The British Library is a useful resource and all UCL staff and students can apply directly for reference access. You will need to bring identification showing proof of address (e.g. utility bill), proof of signature (e.g. driving licence) and proof of student or research status (UCL ID card) in order to obtain a reader's pass.
Whether you're a new student or an experienced researcher, WISE can help you to discover the most valuable information for your topic, and help you make the best use of it.
- Understand which online resources are best for your subject
- Learn how to search for biomedical and life sciences information effectively
- Understand how to assess the quality of information
- Learn how to cite references correctly
- Learn how to manage your references using Reference Manager
- Understand how to avoid plagiarism
To access WISE for Life and Medical Sciences you will need your UCL userid.
Further training, advice and support is available from the UCL Ear Institute and Action on Hearing Loss Libraries on how to use the online search tools and information resources available to locate, retrieve and appraise evidence to support hearing research and clinical practice in audiology. Contact us if you would like to receive training in order to make the most of the library resources available at UCL.
- Research Support: Services for researchers includes access to resources, undertaking research, disseminating, evaluating & preserving research.
- Information on Open Access publishing.
- UCL Discovery showcases UCL's research publications, giving access to journal articles, book chapters, conference proceedings, digital web resources, theses and much more, from all UCL disciplines.
- Contact your Subject Librarian for one to one support, including training in literature searching, referencing, and use of bibliometric data.
Wednesday, 25 July 2018
Sir William Henry Bragg (1862-1942) was a Cumbrian physicist, who was awarded a Nobel Prize in 1915 along with his son Lawrence for their discovery of the new science of x-ray crystallography, which eventually led to Rosamund Franklin’s photographs of DNA. He was appointed a UCL Quain Professor of Physics in 1915, and around the […]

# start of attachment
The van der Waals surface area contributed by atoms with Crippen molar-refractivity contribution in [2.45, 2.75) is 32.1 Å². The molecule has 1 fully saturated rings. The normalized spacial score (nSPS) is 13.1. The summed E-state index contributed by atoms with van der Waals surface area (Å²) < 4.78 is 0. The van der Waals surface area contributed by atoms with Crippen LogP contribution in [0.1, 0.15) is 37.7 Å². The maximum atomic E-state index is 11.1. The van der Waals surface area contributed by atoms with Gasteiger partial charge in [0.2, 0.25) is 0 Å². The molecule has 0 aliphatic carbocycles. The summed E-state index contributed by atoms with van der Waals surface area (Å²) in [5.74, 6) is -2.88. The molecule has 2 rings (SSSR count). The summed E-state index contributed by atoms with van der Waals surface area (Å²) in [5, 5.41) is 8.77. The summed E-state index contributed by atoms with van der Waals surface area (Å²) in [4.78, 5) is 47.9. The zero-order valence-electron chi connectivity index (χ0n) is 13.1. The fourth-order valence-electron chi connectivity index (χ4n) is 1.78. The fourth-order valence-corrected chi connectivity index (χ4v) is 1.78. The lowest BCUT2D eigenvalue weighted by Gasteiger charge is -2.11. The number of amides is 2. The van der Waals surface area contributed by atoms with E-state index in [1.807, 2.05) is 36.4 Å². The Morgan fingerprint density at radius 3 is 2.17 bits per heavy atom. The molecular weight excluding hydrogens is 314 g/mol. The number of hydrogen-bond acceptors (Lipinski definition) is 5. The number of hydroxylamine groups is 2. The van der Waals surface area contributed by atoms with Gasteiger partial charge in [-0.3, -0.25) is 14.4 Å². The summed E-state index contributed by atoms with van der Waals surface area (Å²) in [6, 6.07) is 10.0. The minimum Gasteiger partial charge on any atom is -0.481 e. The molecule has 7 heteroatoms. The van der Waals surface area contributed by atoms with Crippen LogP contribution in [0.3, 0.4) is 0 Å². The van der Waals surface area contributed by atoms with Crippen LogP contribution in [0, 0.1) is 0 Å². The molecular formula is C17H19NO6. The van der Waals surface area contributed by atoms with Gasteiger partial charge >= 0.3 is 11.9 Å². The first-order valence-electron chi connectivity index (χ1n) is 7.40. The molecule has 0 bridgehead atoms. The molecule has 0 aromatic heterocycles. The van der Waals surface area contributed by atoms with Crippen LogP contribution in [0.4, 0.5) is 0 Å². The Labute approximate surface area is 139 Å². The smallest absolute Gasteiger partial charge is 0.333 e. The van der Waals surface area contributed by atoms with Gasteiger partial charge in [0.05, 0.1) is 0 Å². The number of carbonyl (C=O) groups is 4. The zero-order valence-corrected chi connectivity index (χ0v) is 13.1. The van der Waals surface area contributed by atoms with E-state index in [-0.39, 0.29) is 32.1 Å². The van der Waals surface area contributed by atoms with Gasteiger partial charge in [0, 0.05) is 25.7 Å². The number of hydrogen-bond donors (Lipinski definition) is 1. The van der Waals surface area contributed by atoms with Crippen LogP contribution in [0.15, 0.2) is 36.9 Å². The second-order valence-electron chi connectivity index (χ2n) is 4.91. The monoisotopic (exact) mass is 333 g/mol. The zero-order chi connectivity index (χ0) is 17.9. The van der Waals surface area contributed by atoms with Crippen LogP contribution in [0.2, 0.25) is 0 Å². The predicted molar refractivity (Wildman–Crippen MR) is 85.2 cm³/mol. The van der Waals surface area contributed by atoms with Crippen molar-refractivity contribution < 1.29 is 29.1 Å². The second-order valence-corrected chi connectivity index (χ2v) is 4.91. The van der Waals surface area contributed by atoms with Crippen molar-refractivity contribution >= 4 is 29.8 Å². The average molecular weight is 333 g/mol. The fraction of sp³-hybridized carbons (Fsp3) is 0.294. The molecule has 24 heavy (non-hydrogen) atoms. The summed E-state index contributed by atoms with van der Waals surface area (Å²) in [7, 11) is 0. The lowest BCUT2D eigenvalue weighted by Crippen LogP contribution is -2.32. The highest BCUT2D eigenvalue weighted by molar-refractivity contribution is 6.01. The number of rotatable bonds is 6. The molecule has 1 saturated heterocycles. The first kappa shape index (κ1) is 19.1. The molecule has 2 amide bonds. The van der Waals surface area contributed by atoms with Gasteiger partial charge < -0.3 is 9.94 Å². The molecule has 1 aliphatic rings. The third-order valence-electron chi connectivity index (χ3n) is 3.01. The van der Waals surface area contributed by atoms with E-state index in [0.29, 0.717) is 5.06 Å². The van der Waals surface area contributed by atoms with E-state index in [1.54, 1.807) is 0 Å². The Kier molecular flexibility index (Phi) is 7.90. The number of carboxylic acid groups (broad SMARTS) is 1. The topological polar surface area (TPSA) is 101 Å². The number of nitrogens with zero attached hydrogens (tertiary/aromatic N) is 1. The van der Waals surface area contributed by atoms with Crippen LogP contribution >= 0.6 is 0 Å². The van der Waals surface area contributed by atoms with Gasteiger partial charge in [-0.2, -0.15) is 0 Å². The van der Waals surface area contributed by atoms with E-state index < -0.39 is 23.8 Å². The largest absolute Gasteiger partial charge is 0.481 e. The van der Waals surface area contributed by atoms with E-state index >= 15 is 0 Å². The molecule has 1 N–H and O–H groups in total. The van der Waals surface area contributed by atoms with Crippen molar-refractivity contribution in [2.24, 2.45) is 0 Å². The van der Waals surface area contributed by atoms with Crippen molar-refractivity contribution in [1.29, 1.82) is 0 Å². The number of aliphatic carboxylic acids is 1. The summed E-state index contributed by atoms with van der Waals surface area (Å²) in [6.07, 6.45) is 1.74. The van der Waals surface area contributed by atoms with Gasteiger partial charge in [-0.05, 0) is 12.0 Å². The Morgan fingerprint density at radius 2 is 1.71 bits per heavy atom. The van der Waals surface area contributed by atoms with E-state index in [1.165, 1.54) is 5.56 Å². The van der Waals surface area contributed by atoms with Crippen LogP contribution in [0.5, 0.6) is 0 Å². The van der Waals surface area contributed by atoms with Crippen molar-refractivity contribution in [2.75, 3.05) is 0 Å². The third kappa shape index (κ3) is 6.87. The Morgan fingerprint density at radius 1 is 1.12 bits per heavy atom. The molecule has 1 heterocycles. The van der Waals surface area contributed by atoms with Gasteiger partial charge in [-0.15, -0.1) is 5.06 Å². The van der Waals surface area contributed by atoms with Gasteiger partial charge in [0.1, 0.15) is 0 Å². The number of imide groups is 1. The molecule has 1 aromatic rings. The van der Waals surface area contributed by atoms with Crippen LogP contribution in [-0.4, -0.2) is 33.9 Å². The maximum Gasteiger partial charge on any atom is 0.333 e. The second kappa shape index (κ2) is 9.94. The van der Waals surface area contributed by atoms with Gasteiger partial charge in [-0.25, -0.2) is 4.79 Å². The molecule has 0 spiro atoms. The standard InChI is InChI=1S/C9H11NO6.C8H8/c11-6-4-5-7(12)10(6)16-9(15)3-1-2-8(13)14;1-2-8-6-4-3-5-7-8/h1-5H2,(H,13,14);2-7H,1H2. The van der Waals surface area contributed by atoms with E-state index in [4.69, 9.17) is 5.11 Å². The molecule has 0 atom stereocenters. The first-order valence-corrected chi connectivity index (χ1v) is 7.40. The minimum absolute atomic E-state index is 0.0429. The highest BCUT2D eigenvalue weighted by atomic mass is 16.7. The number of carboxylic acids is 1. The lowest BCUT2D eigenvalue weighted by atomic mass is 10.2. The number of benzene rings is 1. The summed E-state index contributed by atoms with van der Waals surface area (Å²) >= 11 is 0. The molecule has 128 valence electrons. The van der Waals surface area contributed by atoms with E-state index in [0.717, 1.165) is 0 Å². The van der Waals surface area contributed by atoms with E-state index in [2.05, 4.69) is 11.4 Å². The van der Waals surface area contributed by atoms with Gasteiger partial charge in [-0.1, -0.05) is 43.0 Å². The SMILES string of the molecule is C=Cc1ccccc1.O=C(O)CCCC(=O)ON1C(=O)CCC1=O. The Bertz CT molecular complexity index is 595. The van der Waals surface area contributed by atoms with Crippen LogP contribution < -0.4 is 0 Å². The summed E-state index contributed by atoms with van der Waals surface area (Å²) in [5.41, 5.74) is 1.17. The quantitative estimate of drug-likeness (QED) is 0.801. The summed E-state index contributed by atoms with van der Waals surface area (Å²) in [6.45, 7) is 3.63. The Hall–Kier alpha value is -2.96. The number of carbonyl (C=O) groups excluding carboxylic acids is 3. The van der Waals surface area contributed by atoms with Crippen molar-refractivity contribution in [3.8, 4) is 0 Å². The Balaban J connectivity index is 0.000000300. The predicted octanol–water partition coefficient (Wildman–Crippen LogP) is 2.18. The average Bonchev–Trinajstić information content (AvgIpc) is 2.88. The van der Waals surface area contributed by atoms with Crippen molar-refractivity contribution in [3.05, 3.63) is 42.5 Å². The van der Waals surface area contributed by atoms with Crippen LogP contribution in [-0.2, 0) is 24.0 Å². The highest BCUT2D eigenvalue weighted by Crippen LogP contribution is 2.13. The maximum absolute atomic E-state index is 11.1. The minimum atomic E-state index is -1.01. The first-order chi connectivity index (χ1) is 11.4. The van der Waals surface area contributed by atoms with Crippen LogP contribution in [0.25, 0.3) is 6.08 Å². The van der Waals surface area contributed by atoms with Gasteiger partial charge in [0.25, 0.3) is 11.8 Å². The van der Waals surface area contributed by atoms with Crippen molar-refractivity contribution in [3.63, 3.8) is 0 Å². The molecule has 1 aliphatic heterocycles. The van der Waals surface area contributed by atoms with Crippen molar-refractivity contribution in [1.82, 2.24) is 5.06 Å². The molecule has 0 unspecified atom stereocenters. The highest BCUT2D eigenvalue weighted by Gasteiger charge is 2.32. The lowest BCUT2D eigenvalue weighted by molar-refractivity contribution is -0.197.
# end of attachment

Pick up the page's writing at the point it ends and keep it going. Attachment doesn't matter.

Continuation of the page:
Tuesday, 24 July 2018
Summer has brought a bumper delivery of new books to the libraries, and in this post I would like to bring to your attention the new titles to be found in the Ear Institute collection. First I’d like to whet your appetites with some of the titles that caught my eye during processing. A full […]
Friday, 20 July 2018
Unfortunately we have no reports for the Halifax School, but it has a very interesting origin, which I found in Clifton F. Carbin’s comprehensive book, Deaf Heritage in Canada (1996, pages 125-7 in particular). The officially recognised founder was one William Gray (1806-1881), a native of Scone in Perthshire. Gray was, says Carbin, a pupil […]
"Notwithstanding the importance attached to gesture-language by the teachers of the Combined Method, they do not teach it" - Zenas Westervelt
Friday, 06 July 2018
We have a small collection of original annual reports for various United States Deaf Institutions from the 19th century. There is for example a run for the Clarke School from the first report in 1867 all the way to 1961. There are some shorter runs and odd volumes or single reports. Here we have the […]
"Oh - Ted - this seems like a beautiful dream!" she enunciated. "Hope - and Cheer! A friendly Magazine of Interest For The Deaf, And Conducted By The Deaf"
Friday, 29 June 2018
In an untidily amateurishly stitched together collection of programmes and oddments for the Royal Association in Aid of the Deaf and Dumb in our collection*, there lies a curious mimeographed magazine, called – with the title in inverted commas – “Hope – and Cheer!” It continues with the sub-heading, ‘A friendly Magazine of Interest For […]